Since the launch of the Handmade at Amazon marketplace this month, a David-versus-Goliath narrative has emerged: The nation’s biggest online retailer is poised to pummel Etsy, the global platform for handcrafted, artisan goods, the storyline goes. But will it?
There’s no doubt that Amazon boasts a massive consumer base of 244 million active users, marketing muscle, and economies of scale that Etsy, with 22 million shoppers, can’t match.
But size isn’t everything.
Finding an 'expression of who they are'
Etsy is a destination for specialty merchandise, whereas Amazon, sometimes described as “the Walmart of the web,” is certainly not. Amazon has made its mark selling commodity products from toothpaste to televisions at bargain-basement prices; Etsy’s specialty concept is a completely different model.
The Brooklyn, New York-based retailer, which went public in April, has built a community of independent designers and artisans around the world, honing its buying and merchandising prowess in this niche space since 2006.
It’s not surprising that Amazon wants a piece of the action. Etsy has benefited from trends that reflect the rise of "the maker movement." Consumers are looking to satiate a growing appetite for customized, globally-curated goods that are made on-demand or in small batches, and "are an expression of who they are,” Yory Wurmser, a retail analyst with eMarketer, told Retail Dive. At the same time, they are also searching for shopping experiences that are less transactional and more personal, he said.
Etsy delivers just that by connecting buyers with individual producers whose faces and stories appear on the site.
The elephant in the (store) room
Still, Amazon’s aggressive low-price strategy and operating efficiency have redefined the business of retail. It has single handedly gobbled up market share of entire product categories like books and consumer electronics, giving Best Buy and Barnes & Noble major headaches, while helping to put Borders out of business. So attention must be paid whenever the e-tailer sets its sights on owning a business.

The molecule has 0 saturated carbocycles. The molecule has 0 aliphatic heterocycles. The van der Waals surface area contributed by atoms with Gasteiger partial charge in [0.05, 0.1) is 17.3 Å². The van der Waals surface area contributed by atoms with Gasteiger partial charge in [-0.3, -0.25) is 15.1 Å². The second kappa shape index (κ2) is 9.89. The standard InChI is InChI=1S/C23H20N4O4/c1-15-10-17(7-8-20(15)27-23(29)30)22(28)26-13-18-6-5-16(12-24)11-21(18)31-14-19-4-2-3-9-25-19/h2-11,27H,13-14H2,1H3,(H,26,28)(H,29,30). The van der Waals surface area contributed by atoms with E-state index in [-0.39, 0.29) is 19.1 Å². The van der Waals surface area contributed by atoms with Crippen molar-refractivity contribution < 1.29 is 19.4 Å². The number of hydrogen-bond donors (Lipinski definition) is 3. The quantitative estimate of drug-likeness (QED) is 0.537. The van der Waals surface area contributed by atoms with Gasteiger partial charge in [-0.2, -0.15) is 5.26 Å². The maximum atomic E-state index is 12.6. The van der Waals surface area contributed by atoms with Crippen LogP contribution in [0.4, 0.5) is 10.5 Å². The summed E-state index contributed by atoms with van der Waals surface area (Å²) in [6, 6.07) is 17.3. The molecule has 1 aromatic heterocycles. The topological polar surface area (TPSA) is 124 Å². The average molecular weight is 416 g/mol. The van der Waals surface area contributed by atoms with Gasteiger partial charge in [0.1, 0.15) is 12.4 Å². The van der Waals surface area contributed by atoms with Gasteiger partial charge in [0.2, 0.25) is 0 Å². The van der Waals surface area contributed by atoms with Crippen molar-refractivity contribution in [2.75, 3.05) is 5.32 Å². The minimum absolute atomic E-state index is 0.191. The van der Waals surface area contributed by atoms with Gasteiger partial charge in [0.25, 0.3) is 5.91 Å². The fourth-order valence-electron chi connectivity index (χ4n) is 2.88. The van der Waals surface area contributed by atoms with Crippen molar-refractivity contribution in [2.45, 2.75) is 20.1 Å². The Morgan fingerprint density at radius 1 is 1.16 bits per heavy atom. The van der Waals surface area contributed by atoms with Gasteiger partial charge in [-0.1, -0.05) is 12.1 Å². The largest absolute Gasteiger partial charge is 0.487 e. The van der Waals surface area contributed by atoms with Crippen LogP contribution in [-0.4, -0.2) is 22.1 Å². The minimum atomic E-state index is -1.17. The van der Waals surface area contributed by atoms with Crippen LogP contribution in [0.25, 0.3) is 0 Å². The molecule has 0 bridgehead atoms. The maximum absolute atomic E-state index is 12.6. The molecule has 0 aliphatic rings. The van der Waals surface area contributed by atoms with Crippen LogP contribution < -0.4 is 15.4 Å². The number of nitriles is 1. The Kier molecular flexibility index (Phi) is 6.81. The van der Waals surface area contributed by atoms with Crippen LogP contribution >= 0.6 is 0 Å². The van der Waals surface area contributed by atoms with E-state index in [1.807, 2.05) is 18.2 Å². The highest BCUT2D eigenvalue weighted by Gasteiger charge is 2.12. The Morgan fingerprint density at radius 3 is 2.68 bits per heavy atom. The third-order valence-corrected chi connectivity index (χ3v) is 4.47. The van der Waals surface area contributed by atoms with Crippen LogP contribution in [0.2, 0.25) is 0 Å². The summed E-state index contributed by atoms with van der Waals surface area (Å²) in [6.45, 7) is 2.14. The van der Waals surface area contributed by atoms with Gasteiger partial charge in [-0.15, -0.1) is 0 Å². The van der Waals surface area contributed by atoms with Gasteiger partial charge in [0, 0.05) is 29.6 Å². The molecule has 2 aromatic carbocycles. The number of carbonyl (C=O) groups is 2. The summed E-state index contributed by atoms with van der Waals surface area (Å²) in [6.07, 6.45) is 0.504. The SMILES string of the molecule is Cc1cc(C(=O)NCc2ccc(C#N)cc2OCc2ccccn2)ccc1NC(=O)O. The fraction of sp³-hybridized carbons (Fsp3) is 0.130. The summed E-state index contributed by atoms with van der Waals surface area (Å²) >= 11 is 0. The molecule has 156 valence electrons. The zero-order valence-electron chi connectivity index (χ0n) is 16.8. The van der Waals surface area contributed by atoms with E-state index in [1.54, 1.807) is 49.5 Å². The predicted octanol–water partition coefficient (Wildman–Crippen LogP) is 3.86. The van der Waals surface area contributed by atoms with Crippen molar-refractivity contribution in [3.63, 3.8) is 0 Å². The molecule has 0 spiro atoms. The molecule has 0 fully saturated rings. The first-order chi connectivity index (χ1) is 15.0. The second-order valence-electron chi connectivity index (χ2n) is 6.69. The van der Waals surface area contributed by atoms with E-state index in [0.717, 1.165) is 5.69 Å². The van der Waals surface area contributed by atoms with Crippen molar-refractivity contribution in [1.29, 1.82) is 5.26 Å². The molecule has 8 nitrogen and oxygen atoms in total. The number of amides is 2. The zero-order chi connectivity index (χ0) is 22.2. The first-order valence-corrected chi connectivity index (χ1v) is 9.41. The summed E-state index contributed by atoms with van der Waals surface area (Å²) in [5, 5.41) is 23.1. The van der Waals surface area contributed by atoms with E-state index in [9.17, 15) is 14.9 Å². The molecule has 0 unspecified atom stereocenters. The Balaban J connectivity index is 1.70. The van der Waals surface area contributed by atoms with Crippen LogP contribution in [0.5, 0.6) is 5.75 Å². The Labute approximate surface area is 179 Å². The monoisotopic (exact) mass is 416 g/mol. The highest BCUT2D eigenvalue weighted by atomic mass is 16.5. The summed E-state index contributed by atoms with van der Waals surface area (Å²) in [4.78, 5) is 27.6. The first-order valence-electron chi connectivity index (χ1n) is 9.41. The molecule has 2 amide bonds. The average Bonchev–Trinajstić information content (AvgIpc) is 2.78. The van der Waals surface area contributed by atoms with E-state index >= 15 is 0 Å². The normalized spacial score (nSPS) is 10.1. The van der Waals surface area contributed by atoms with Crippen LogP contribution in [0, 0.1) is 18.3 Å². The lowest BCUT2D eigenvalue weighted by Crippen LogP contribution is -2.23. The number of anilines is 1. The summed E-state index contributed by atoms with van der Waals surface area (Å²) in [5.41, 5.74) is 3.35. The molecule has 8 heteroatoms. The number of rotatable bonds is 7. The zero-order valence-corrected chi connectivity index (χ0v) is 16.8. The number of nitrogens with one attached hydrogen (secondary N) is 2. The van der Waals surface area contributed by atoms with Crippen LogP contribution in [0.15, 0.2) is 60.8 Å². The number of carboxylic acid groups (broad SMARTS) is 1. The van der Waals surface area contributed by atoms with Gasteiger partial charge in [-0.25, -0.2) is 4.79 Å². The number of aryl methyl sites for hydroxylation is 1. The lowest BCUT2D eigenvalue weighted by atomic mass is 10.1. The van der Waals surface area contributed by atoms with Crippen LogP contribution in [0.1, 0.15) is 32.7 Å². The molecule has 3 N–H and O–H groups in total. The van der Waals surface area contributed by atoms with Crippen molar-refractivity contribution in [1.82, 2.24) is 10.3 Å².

But it remains to be seen if handmade — sometime edgy — artisan fare is an entirely different animal than books and consumer electronics, and what that answer will be mean for both retailers.
For now, the fourth quarter gift-giving season will be a moment of reckoning for Etsy, Gil Luria, managing director with Wedbush Securities, told Retail Dive.
Handmade at Amazon kicked off with a bang, he said. “They had 5,000 sellers at launch. The site could take off as early as this fourth quarter.”
Amazon has been courting Etsy sellers directly, luring them to migrate to the site that boasts a consumer audience “10 times the size of Etsy’s,” Luria said. “It’s a more compelling platform.”
Chad Dickerson, CEO of Etsy, disagrees.
"We believe we are the best platform for creative entrepreneurs, empowering them to succeed on their own terms,” he said in a statement. “Etsy has a decade of experience understanding the needs of artists and sellers and supporting them in ways that no other marketplace can. Our platform attracts 21 million-plus thoughtful consumers seeking to discover unique goods, and build relationships with the people who make and sell them."
Upon launch, Amazon made clear that all handmade items on its new marketplace must be made “entirely by hand, hand-altered, or hand assembled,” firing a pointed salvo at Etsy.
In 2013, Etsy revised its policy, shifting from requiring that sellers’ products be exclusively handmade, to allowing manufacturers to help sellers produce their designs.